Email Address
Company Name
Confirm Password
Mondaq Topics -- Select your Interests
 Law Performance
 Law Practice
 Media & IT
 Real Estate
 Wealth Mgt
Asia Pacific
European Union
Latin America
Middle East
United States
Worldwide Updates
Mondaq Ltd requires you to register and provide information that personally identifies you, including what sort of information you are interested in, for three primary purposes:
  • To allow you to personalize the Mondaq websites you are visiting.
  • To enable features such as password reminder, newsletter alerts, email a colleague, and linking from Mondaq (and its affiliate sites) to your website.
  • To produce demographic feedback for our information providers who provide information free for your use.
  • Mondaq (and its affiliate sites) do not sell or provide your details to third parties other than information providers. The reason we provide our information providers with this information is so that they can measure the response their articles are receiving and provide you with information about their products and services.
    If you do not want us to provide your name and email address you may opt out by clicking here
    If you do not wish to receive any future announcements of products and services offered by Mondaq you may opt out by clicking here

    Terms & Conditions and Privacy Statement (the Website) is owned and managed by Mondaq Ltd and as a user you are granted a non-exclusive, revocable license to access the Website under its terms and conditions of use. Your use of the Website constitutes your agreement to the following terms and conditions of use. Mondaq Ltd may terminate your use of the Website if you are in breach of these terms and conditions or if Mondaq Ltd decides to terminate your license of use for whatever reason.

    Use of

    You may use the Website but are required to register as a user if you wish to read the full text of the content and articles available (the Content). You may not modify, publish, transmit, transfer or sell, reproduce, create derivative works from, distribute, perform, link, display, or in any way exploit any of the Content, in whole or in part, except as expressly permitted in these terms & conditions or with the prior written consent of Mondaq Ltd. You may not use electronic or other means to extract details or information about’s content, users or contributors in order to offer them any services or products which compete directly or indirectly with Mondaq Ltd’s services and products.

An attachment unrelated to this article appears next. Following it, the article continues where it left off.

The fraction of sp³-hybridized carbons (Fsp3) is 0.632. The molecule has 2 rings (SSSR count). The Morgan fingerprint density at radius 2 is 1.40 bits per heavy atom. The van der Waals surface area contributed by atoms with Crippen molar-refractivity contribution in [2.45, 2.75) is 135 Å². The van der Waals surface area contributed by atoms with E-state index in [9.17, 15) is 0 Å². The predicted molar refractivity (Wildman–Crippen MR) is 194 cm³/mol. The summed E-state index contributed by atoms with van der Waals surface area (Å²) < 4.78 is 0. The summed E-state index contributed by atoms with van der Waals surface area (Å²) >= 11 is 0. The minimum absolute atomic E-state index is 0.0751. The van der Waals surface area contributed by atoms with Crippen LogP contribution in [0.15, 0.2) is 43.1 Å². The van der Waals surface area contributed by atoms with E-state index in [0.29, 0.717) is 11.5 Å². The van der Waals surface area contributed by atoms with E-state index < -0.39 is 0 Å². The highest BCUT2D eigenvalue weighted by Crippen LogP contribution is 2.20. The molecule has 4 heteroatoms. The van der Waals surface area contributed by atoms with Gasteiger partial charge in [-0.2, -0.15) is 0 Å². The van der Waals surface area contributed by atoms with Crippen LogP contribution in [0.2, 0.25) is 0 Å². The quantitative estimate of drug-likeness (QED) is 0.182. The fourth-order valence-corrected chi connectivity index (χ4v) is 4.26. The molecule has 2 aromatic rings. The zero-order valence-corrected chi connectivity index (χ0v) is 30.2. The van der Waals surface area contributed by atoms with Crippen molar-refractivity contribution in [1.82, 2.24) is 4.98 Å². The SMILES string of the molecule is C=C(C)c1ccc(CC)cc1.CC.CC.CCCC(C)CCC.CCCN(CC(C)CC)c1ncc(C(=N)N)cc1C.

Mondaq Ltd and/or its respective suppliers make no representations about the suitability of the information contained in the documents and related graphics published on this server for any purpose. All such documents and related graphics are provided "as is" without warranty of any kind. Mondaq Ltd and/or its respective suppliers hereby disclaim all warranties and conditions with regard to this information, including all implied warranties and conditions of merchantability, fitness for a particular purpose, title and non-infringement. In no event shall Mondaq Ltd and/or its respective suppliers be liable for any special, indirect or consequential damages or any damages whatsoever resulting from loss of use, data or profits, whether in an action of contract, negligence or other tortious action, arising out of or in connection with the use or performance of information available from this server.

    The documents and related graphics published on this server could include technical inaccuracies or typographical errors. Changes are periodically added to the information herein. Mondaq Ltd and/or its respective suppliers may make improvements and/or changes in the product(s) and/or the program(s) described herein at any time.


    Mondaq Ltd requires you to register and provide information that personally identifies you, including what sort of information you are interested in, for three primary purposes:

    • To allow you to personalize the Mondaq websites you are visiting.
    • To enable features such as password reminder, newsletter alerts, email a colleague, and linking from Mondaq (and its affiliate sites) to your website.
    • To produce demographic feedback for our information providers who provide information free for your use.

    Mondaq (and its affiliate sites) do not sell or provide your details to third parties other than information providers. The reason we provide our information providers with this information is so that they can measure the response their articles are receiving and provide you with information about their products and services.

    Information Collection and Use

    We require site users to register with Mondaq (and its affiliate sites) to view the free information on the site. We also collect information from our users at several different points on the websites: this is so that we can customise the sites according to individual usage, provide 'session-aware' functionality, and ensure that content is acquired and developed appropriately. This gives us an overall picture of our user profiles, which in turn shows to our Editorial Contributors the type of person they are reaching by posting articles on Mondaq (and its affiliate sites) – meaning more free content for registered users.